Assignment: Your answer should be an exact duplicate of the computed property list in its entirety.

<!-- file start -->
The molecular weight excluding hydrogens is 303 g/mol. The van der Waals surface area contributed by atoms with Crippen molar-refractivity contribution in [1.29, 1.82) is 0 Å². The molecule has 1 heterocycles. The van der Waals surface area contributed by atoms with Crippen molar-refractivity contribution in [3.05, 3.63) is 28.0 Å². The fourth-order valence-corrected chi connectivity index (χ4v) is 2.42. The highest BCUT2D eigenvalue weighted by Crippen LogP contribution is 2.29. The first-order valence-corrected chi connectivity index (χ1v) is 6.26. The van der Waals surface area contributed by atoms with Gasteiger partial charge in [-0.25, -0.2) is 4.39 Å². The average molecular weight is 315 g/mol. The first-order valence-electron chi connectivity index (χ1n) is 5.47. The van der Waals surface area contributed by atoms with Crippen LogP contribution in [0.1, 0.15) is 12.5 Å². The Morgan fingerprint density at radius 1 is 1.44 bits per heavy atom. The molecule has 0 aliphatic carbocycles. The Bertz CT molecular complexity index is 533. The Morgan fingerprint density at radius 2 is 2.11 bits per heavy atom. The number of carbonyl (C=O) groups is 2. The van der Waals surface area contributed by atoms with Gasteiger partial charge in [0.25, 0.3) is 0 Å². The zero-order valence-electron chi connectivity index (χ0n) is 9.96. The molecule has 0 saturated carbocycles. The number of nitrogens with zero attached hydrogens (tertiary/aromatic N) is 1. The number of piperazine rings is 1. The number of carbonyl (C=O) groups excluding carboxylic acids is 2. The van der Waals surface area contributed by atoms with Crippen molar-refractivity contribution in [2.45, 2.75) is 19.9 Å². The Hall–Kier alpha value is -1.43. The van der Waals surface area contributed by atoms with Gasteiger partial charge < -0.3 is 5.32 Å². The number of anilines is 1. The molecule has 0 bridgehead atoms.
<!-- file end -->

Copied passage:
The molecular weight excluding hydrogens is 303 g/mol. The van der Waals surface area contributed by atoms with Crippen molar-refractivity contribution in [1.29, 1.82) is 0 Å². The molecule has 1 heterocycles. The van der Waals surface area contributed by atoms with Crippen molar-refractivity contribution in [3.05, 3.63) is 28.0 Å². The fourth-order valence-corrected chi connectivity index (χ4v) is 2.42. The highest BCUT2D eigenvalue weighted by Crippen LogP contribution is 2.29. The first-order valence-corrected chi connectivity index (χ1v) is 6.26. The van der Waals surface area contributed by atoms with Gasteiger partial charge in [-0.25, -0.2) is 4.39 Å². The average molecular weight is 315 g/mol. The first-order valence-electron chi connectivity index (χ1n) is 5.47. The van der Waals surface area contributed by atoms with Crippen LogP contribution in [0.1, 0.15) is 12.5 Å². The Morgan fingerprint density at radius 1 is 1.44 bits per heavy atom. The molecule has 0 aliphatic carbocycles. The Bertz CT molecular complexity index is 533. The Morgan fingerprint density at radius 2 is 2.11 bits per heavy atom. The number of carbonyl (C=O) groups is 2. The van der Waals surface area contributed by atoms with Gasteiger partial charge in [0.25, 0.3) is 0 Å². The zero-order valence-electron chi connectivity index (χ0n) is 9.96. The molecule has 0 saturated carbocycles. The number of nitrogens with zero attached hydrogens (tertiary/aromatic N) is 1. The number of piperazine rings is 1. The number of carbonyl (C=O) groups excluding carboxylic acids is 2. The van der Waals surface area contributed by atoms with Crippen molar-refractivity contribution in [2.45, 2.75) is 19.9 Å². The Hall–Kier alpha value is -1.43. The van der Waals surface area contributed by atoms with Gasteiger partial charge < -0.3 is 5.32 Å². The number of anilines is 1. The molecule has 0 bridgehead atoms.